Top positive review
31 people found this helpful
on 14 March 2006
Tastes differ, and for me it's no concern that the characters are mostly awful when the writing - and that's what it's all about, after all - is as good as this:
"She imagined vodka poured over ice and all the cubes that had been frosted turning clear and collapsing in the glass and the ice cracking, like a spine in the hands of a confident osteopath. All the sticky, awkward cubes of ice floating together, tinkling, their frost thrown off to the side of the glass, and the vodka cold and unctuous in her mouth."
Volume one of the trilogy - Never Mind - tells the story simply of a gathering at the house, in France, of an upper-class English couple, David and Eleanor Melrose. Eleanor, an alcoholic, is wealthy by birth and David married her for her money, though that's the least of his vices. He's an out-and-out villain, whether making his wife eat her dinner from the floor like a dog, or exerting power over his five-year-old son Patrick in the most disturbing ways. Their guests are not much better, and when the book ended I was both glad to see the back of such a bunch of upsetting misfits, and sorry to finish such a beautifully-written performance in prose. Even in the depths of depravity St. Aubyn is a pleasure to read, his writing full of life and the sort of subdued wit you know you will laugh at much more the second time around.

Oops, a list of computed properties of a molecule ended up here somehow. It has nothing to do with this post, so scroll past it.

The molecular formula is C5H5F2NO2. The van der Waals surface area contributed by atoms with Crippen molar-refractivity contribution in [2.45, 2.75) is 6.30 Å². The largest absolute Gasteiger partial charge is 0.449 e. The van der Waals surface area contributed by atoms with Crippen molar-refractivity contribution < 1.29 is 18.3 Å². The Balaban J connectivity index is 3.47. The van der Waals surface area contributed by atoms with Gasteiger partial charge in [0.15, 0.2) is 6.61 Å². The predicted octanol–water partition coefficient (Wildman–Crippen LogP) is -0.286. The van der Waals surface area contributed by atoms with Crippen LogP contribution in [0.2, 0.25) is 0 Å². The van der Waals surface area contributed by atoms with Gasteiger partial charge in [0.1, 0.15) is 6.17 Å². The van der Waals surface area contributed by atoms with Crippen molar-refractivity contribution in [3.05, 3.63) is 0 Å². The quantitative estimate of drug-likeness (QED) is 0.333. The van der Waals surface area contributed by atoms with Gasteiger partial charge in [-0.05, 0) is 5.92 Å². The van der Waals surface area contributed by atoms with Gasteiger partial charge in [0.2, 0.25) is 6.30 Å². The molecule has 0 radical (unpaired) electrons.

A word, by the way, about the title of the three volumes. I just love them. Never Mind. Bad News. Some Hope. Their stark, bare, blankness mixed with tiny ambiguities - like the names of exhibits at a modish art exhibition - makes me chuckle just to look at them. Never Mind sums up the coolly distant narrative voice, glossing over the horrors which David Melrose inflicts on his 'loved' ones. Bad News speaks literally of the central piece of information in the second book - that David Melrose has died - but ironically, because for his son Patrick, now 22 years old, it is very good news indeed. It is also reflective of Patrick himself, walking bad news if ever there was, a hopelessly out-of-control drug addict who spends the two days that the book covers, in New York to make arrangements after his father's death, in a stew of hallucinations and desperate fix-addiction. But as a portrait of addiction it's as laugh-out-loud funny as it is gripping.
Some Hope, finally - the third volume, as well as the title Picador have given to the overall series for this reissue - is a deliciously simple but subtle double-entendre, a rolled-eyes dismissal of the possibility of anything good coming from the contents of Never Mind and Bad News - but also a good-hearted acknowledgement of the existence of that possibility, however small. Not 'very much hope', then, but 'some hope' nonetheless. Just wonderful. It's a shame then that in the new Picador omnibus edition, these superb, perfect titles are reduced mostly to the status of chapter headings.
Anyway. Whereas Bad News gives us mostly the world from the eyes of Patrick Melrose, Some Hope returns to the multiple voices of Never Mind. This seems like a retreat, and Some Hope is at its strongest when in Patrick's mind (now thirty, and in recovery from his drug use), and at other times seems winsome and cutely aphoristic, which over time - though it's only 150 pages - can get irritating, just the way page after page of Oscar Wilde's paradoxes can. One quip goes a mightly long way. Nonetheless, the portrait of Princess Margaret is a triumph, and the whole trilogy has a cumulative power that takes it to the highest echelons of modern English writing. And the Best News is that the stand-alone sequel, Mother's Milk, is even better.